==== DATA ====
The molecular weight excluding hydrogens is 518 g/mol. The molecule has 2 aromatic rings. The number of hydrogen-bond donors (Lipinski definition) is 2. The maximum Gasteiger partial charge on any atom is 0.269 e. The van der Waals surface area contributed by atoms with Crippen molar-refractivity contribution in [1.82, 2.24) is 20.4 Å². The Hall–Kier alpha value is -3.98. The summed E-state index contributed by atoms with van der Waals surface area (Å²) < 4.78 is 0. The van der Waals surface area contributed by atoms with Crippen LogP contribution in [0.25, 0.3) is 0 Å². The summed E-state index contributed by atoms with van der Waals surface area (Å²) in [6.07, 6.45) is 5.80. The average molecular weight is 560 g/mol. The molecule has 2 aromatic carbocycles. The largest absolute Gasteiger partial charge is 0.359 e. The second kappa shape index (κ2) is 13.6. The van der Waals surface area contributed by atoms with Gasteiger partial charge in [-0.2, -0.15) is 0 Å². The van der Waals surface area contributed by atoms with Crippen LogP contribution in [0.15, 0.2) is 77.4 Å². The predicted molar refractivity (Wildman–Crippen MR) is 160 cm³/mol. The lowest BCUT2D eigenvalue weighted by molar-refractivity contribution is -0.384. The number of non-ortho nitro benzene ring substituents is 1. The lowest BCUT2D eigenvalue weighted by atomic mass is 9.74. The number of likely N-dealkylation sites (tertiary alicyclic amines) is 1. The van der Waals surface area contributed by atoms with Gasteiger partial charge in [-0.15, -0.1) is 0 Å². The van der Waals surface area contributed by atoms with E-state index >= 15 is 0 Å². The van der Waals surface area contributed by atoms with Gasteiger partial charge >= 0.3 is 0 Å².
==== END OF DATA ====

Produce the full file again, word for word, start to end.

The molecular weight excluding hydrogens is 518 g/mol. The molecule has 2 aromatic rings. The number of hydrogen-bond donors (Lipinski definition) is 2. The maximum Gasteiger partial charge on any atom is 0.269 e. The van der Waals surface area contributed by atoms with Crippen molar-refractivity contribution in [1.82, 2.24) is 20.4 Å². The Hall–Kier alpha value is -3.98. The summed E-state index contributed by atoms with van der Waals surface area (Å²) < 4.78 is 0. The van der Waals surface area contributed by atoms with Crippen LogP contribution in [0.25, 0.3) is 0 Å². The summed E-state index contributed by atoms with van der Waals surface area (Å²) in [6.07, 6.45) is 5.80. The average molecular weight is 560 g/mol. The molecule has 2 aromatic carbocycles. The largest absolute Gasteiger partial charge is 0.359 e. The second kappa shape index (κ2) is 13.6. The van der Waals surface area contributed by atoms with Gasteiger partial charge in [-0.2, -0.15) is 0 Å². The van der Waals surface area contributed by atoms with Crippen LogP contribution in [0.15, 0.2) is 77.4 Å². The predicted molar refractivity (Wildman–Crippen MR) is 160 cm³/mol. The lowest BCUT2D eigenvalue weighted by molar-refractivity contribution is -0.384. The number of non-ortho nitro benzene ring substituents is 1. The lowest BCUT2D eigenvalue weighted by atomic mass is 9.74. The number of likely N-dealkylation sites (tertiary alicyclic amines) is 1. The van der Waals surface area contributed by atoms with Gasteiger partial charge in [-0.15, -0.1) is 0 Å². The van der Waals surface area contributed by atoms with E-state index >= 15 is 0 Å². The van der Waals surface area contributed by atoms with Gasteiger partial charge >= 0.3 is 0 Å².